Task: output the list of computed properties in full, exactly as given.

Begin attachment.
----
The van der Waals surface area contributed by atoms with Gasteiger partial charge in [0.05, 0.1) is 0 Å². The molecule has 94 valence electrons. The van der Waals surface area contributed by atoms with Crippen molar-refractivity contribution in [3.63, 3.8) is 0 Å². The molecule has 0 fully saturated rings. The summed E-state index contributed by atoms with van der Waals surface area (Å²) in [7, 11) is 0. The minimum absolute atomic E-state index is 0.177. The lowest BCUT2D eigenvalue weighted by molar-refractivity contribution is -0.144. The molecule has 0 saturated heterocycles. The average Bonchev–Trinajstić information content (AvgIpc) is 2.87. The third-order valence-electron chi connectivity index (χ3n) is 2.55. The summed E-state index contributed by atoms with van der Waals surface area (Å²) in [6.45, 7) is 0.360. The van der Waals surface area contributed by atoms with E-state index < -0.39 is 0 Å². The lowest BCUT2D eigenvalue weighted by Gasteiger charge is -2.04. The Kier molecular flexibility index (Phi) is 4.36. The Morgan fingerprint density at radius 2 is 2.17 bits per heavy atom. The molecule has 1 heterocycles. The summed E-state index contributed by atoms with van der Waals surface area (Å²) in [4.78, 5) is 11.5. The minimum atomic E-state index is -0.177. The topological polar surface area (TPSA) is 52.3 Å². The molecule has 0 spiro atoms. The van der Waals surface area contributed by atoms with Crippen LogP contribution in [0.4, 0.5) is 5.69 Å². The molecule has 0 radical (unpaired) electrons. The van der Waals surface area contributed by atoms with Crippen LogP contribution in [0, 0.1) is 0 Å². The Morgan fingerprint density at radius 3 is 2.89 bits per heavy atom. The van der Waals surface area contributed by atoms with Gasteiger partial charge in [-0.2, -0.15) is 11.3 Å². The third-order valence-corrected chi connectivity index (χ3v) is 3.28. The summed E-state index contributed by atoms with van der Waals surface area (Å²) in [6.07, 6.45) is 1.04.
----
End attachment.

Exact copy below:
The van der Waals surface area contributed by atoms with Gasteiger partial charge in [0.05, 0.1) is 0 Å². The molecule has 94 valence electrons. The van der Waals surface area contributed by atoms with Crippen molar-refractivity contribution in [3.63, 3.8) is 0 Å². The molecule has 0 fully saturated rings. The summed E-state index contributed by atoms with van der Waals surface area (Å²) in [7, 11) is 0. The minimum absolute atomic E-state index is 0.177. The lowest BCUT2D eigenvalue weighted by molar-refractivity contribution is -0.144. The molecule has 0 saturated heterocycles. The average Bonchev–Trinajstić information content (AvgIpc) is 2.87. The third-order valence-electron chi connectivity index (χ3n) is 2.55. The summed E-state index contributed by atoms with van der Waals surface area (Å²) in [6.45, 7) is 0.360. The van der Waals surface area contributed by atoms with E-state index < -0.39 is 0 Å². The lowest BCUT2D eigenvalue weighted by Gasteiger charge is -2.04. The Kier molecular flexibility index (Phi) is 4.36. The Morgan fingerprint density at radius 2 is 2.17 bits per heavy atom. The molecule has 1 heterocycles. The summed E-state index contributed by atoms with van der Waals surface area (Å²) in [4.78, 5) is 11.5. The minimum atomic E-state index is -0.177. The topological polar surface area (TPSA) is 52.3 Å². The molecule has 0 spiro atoms. The van der Waals surface area contributed by atoms with Crippen LogP contribution in [0.4, 0.5) is 5.69 Å². The molecule has 0 radical (unpaired) electrons. The van der Waals surface area contributed by atoms with Crippen LogP contribution in [0, 0.1) is 0 Å². The Morgan fingerprint density at radius 3 is 2.89 bits per heavy atom. The van der Waals surface area contributed by atoms with Gasteiger partial charge in [-0.2, -0.15) is 11.3 Å². The third-order valence-corrected chi connectivity index (χ3v) is 3.28. The summed E-state index contributed by atoms with van der Waals surface area (Å²) in [6.07, 6.45) is 1.04.